Monday, November 5, 2018
Help Asylum-Seeking Mother Separated from her 7-year-old Son at U.S. Border
from Amnesty International:
"In March, Valquiria and her seven-year-old son Abel* fled Brazil and requested asylum in the US after death threats from drug traffickers. US border authorities forcibly separated them and continue to detain Valquiria...US immigration authorities must immediately free Valquiria while she pursues her asylum claim.
"...she received repeated death threats from drug traffickers who said they would kill her and her son no matter where they fled to in Brazil. On 17 March, after one night together in detention, US border authorities forcibly separated them without giving any reason, and transferred Valquiria to a detention facility called El Paso Processing Center.
"On 27 March, a US asylum officer found that Valquiria’s story was credible and justified her fear that she and her son could be killed if they returned to Brazil, allowing her to continue her asylum claim. There was no explanation as to why Valquiria was separated from her son, even though she had their identifying documents and her asylum case file recognized their family relation.
"On 10 May and 26 October, Amnesty International interviewed Valquiria in detention, where she repeatedly wept as she recounted the moment that US authorities separated her from Abel. In deep despair, Valquiria told Amnesty International of how the separation from her son had lessened her will to live.
"On 10 September, Valquiria’s asylum claim was rejected and she began the appeal process, still in immigration detention and separated from Abel. Abel is now staying with his father, who is free in the US as he pursues a separate asylum claim. Seven months after their separation and still traumatized, Abel stares at the door waiting for his mother to come home, and still cannot understand why his mother does not come home. He will turn eight-years-old on 24 November and he dreams of seeing his mother before then.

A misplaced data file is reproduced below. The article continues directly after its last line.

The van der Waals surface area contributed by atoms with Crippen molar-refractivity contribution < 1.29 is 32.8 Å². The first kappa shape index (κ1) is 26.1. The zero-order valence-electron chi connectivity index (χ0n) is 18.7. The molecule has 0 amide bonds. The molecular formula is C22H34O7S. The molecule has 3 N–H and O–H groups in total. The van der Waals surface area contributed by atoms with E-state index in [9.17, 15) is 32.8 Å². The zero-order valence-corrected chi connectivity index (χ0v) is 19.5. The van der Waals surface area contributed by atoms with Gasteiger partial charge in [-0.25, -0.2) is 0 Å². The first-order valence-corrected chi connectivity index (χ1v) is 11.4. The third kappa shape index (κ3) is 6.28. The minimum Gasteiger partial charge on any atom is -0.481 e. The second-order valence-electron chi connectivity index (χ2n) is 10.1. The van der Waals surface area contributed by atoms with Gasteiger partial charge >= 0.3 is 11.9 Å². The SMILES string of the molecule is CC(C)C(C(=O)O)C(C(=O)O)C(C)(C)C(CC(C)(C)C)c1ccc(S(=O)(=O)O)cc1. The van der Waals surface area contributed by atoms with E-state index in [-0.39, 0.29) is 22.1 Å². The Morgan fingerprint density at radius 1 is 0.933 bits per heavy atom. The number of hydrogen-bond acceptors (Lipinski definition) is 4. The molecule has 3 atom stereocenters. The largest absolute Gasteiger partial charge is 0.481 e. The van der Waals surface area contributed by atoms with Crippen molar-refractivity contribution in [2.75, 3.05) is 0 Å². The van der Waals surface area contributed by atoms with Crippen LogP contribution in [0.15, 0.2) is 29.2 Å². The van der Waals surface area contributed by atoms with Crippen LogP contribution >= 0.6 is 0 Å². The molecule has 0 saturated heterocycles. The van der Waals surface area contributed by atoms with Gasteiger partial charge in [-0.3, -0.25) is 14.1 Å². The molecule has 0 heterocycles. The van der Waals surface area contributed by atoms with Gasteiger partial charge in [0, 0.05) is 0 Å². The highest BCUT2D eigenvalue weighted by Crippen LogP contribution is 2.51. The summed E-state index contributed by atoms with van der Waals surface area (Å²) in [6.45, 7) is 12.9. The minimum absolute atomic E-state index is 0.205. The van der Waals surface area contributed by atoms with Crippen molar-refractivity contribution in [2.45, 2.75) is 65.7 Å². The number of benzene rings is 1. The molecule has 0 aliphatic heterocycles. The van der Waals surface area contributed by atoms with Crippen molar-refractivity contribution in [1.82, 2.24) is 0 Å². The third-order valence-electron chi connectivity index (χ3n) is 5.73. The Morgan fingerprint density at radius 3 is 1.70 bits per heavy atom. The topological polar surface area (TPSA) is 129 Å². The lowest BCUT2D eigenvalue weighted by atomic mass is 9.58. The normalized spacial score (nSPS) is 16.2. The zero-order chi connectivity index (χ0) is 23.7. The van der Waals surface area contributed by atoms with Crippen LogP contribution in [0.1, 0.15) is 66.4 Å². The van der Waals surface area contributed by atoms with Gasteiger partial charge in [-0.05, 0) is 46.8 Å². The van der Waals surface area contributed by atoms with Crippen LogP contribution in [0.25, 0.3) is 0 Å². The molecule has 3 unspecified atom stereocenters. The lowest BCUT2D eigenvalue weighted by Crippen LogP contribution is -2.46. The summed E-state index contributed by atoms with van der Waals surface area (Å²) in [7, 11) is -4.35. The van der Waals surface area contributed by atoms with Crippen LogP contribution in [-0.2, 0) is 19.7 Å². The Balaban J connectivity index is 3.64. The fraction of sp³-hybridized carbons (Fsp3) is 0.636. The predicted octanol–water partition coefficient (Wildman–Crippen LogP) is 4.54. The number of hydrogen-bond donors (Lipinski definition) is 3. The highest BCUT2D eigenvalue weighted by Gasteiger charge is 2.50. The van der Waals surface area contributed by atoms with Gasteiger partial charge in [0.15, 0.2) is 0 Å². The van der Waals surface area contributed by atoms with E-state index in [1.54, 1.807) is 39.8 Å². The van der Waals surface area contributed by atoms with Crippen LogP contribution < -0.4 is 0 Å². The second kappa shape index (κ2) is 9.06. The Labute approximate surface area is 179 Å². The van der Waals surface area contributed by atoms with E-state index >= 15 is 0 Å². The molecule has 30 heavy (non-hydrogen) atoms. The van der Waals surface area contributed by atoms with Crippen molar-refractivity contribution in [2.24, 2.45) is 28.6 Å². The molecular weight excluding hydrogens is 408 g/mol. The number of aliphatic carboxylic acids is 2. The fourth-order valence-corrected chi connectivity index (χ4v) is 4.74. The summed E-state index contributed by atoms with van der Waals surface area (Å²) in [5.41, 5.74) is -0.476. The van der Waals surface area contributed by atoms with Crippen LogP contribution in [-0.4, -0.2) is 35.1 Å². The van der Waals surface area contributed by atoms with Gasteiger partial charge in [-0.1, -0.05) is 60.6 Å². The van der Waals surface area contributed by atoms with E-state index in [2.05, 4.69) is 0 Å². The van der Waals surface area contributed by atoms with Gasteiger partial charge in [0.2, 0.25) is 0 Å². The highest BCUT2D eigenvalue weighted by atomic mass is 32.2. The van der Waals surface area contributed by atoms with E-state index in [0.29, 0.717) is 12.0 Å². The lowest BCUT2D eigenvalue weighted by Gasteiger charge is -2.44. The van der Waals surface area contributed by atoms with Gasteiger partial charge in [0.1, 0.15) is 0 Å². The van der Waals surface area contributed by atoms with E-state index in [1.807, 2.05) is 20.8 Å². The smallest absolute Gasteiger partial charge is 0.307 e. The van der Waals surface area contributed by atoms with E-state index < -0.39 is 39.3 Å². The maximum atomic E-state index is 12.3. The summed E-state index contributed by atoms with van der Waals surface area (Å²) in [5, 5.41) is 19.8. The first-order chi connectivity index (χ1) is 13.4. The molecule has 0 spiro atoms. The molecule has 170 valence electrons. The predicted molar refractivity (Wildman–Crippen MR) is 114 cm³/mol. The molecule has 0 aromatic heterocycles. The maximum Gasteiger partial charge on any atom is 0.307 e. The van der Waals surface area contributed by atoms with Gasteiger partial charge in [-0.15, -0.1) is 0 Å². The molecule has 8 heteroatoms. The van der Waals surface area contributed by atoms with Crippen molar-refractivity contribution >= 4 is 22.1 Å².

"Asylum-seekers’ right to personal liberty should be fully respected. Detention or other measures short of detention, such as restrictions on the right to freedom of movement, should only be used when necessary and proportionate and should be justified on a case-by-case basis.
"1) TAKE ACTION
Write a letter, send an email, call, fax or tweet:
Urging them to immediately grant Valquiria humanitarian parole while she awaits the decision on her asylum claim appeal, as parole should be granted for humanitarian reasons where the person does not pose a threat to public safety and presents no flight risk;
"Calling on them to provide psychosocial support to Valquiria and her son, to help them recover from the trauma experienced from their unlawful family separation;
"Calling on them to ensure asylum seekers are only detained when necessary and proportionate in the individual case, and to grant humanitarian parole to all asylum seekers whenever possible.
Contact this official by 5 December 2018:
ICE Field Office Director
Ice Enforcement & Removal Operations, El Paso Field Office
11541 Montana Ave Suite E
El Paso, TX, 79936, USA
Salutation: Mr. Moore
"The cases of Valquiria and her son Abel were profiled in the October 2018 Amnesty International report, “You Don’t Have Any Rights Here”: Illegal Pushbacks, Arbitrary Detention, and Ill-treatment of Asylum-Seekers in the United States.
Read the rest of the Urgent Action request at:
In the Light,